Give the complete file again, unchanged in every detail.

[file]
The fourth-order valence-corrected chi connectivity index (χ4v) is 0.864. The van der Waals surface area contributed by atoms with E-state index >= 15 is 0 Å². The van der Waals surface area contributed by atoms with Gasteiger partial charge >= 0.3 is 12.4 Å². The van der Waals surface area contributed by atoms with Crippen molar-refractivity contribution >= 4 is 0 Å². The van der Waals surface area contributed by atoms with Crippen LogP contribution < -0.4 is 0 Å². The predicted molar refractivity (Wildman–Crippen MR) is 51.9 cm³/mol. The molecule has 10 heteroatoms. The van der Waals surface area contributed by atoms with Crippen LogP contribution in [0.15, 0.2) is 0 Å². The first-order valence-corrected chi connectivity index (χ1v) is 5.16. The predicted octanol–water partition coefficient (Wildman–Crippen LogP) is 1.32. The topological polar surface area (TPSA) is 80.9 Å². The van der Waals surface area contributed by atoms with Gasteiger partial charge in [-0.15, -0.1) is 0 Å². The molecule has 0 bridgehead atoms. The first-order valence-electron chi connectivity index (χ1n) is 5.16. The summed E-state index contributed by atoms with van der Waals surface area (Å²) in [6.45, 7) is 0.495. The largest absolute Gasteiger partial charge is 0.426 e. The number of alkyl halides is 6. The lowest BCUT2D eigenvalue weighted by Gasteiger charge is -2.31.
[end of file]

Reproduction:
The fourth-order valence-corrected chi connectivity index (χ4v) is 0.864. The van der Waals surface area contributed by atoms with E-state index >= 15 is 0 Å². The van der Waals surface area contributed by atoms with Gasteiger partial charge >= 0.3 is 12.4 Å². The van der Waals surface area contributed by atoms with Crippen molar-refractivity contribution >= 4 is 0 Å². The van der Waals surface area contributed by atoms with Crippen LogP contribution < -0.4 is 0 Å². The predicted molar refractivity (Wildman–Crippen MR) is 51.9 cm³/mol. The molecule has 10 heteroatoms. The van der Waals surface area contributed by atoms with Crippen LogP contribution in [0.15, 0.2) is 0 Å². The first-order valence-corrected chi connectivity index (χ1v) is 5.16. The predicted octanol–water partition coefficient (Wildman–Crippen LogP) is 1.32. The topological polar surface area (TPSA) is 80.9 Å². The van der Waals surface area contributed by atoms with Gasteiger partial charge in [-0.15, -0.1) is 0 Å². The molecule has 0 bridgehead atoms. The first-order valence-electron chi connectivity index (χ1n) is 5.16. The summed E-state index contributed by atoms with van der Waals surface area (Å²) in [6.45, 7) is 0.495. The largest absolute Gasteiger partial charge is 0.426 e. The number of alkyl halides is 6. The lowest BCUT2D eigenvalue weighted by Gasteiger charge is -2.31.